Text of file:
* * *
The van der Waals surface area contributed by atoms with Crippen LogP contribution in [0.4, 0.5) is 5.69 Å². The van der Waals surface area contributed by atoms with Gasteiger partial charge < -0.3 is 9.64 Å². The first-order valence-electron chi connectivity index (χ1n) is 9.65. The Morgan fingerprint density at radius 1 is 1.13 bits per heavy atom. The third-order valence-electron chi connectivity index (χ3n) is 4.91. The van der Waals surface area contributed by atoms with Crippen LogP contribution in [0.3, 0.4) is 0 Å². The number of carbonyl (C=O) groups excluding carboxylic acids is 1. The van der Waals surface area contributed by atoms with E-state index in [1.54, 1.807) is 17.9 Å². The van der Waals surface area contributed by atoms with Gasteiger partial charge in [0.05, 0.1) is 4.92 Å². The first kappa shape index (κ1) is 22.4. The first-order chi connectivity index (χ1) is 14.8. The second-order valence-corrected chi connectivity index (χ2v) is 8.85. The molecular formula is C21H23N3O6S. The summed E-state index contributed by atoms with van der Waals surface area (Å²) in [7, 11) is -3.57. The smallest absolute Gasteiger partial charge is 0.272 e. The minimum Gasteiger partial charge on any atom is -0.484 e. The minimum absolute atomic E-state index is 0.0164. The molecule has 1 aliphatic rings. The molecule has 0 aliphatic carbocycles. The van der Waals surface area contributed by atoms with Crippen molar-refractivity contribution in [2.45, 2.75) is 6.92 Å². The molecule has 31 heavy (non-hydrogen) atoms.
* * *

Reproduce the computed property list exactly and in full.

The van der Waals surface area contributed by atoms with Crippen LogP contribution in [0.4, 0.5) is 5.69 Å². The van der Waals surface area contributed by atoms with Gasteiger partial charge < -0.3 is 9.64 Å². The first-order valence-electron chi connectivity index (χ1n) is 9.65. The Morgan fingerprint density at radius 1 is 1.13 bits per heavy atom. The third-order valence-electron chi connectivity index (χ3n) is 4.91. The van der Waals surface area contributed by atoms with Crippen LogP contribution in [0.3, 0.4) is 0 Å². The number of carbonyl (C=O) groups excluding carboxylic acids is 1. The van der Waals surface area contributed by atoms with E-state index in [1.54, 1.807) is 17.9 Å². The van der Waals surface area contributed by atoms with Gasteiger partial charge in [0.05, 0.1) is 4.92 Å². The first kappa shape index (κ1) is 22.4. The first-order chi connectivity index (χ1) is 14.8. The second-order valence-corrected chi connectivity index (χ2v) is 8.85. The molecular formula is C21H23N3O6S. The summed E-state index contributed by atoms with van der Waals surface area (Å²) in [7, 11) is -3.57. The smallest absolute Gasteiger partial charge is 0.272 e. The minimum Gasteiger partial charge on any atom is -0.484 e. The minimum absolute atomic E-state index is 0.0164. The molecule has 1 aliphatic rings. The molecule has 0 aliphatic carbocycles. The van der Waals surface area contributed by atoms with Crippen molar-refractivity contribution in [2.45, 2.75) is 6.92 Å². The molecule has 31 heavy (non-hydrogen) atoms.